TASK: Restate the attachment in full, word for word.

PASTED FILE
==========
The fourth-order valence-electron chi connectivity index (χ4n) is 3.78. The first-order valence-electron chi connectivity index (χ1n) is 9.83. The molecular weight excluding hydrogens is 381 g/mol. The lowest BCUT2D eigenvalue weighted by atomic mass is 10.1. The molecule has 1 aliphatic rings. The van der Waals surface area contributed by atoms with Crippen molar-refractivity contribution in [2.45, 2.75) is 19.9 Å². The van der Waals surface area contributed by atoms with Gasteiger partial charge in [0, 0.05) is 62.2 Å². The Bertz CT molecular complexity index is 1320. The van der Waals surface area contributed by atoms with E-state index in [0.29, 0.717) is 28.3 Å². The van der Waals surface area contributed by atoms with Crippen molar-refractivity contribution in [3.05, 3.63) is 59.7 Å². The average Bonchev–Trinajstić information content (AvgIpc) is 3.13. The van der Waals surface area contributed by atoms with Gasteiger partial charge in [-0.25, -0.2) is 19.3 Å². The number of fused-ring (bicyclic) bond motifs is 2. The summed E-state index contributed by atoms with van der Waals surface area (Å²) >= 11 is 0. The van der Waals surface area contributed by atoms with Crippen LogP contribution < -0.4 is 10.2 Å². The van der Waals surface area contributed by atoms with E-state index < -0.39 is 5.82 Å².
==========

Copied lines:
The fourth-order valence-electron chi connectivity index (χ4n) is 3.78. The first-order valence-electron chi connectivity index (χ1n) is 9.83. The molecular weight excluding hydrogens is 381 g/mol. The lowest BCUT2D eigenvalue weighted by atomic mass is 10.1. The molecule has 1 aliphatic rings. The van der Waals surface area contributed by atoms with Crippen molar-refractivity contribution in [2.45, 2.75) is 19.9 Å². The van der Waals surface area contributed by atoms with Gasteiger partial charge in [0, 0.05) is 62.2 Å². The Bertz CT molecular complexity index is 1320. The van der Waals surface area contributed by atoms with E-state index in [0.29, 0.717) is 28.3 Å². The van der Waals surface area contributed by atoms with Crippen molar-refractivity contribution in [3.05, 3.63) is 59.7 Å². The average Bonchev–Trinajstić information content (AvgIpc) is 3.13. The van der Waals surface area contributed by atoms with Gasteiger partial charge in [-0.25, -0.2) is 19.3 Å². The number of fused-ring (bicyclic) bond motifs is 2. The summed E-state index contributed by atoms with van der Waals surface area (Å²) >= 11 is 0. The van der Waals surface area contributed by atoms with Crippen LogP contribution < -0.4 is 10.2 Å². The van der Waals surface area contributed by atoms with E-state index < -0.39 is 5.82 Å².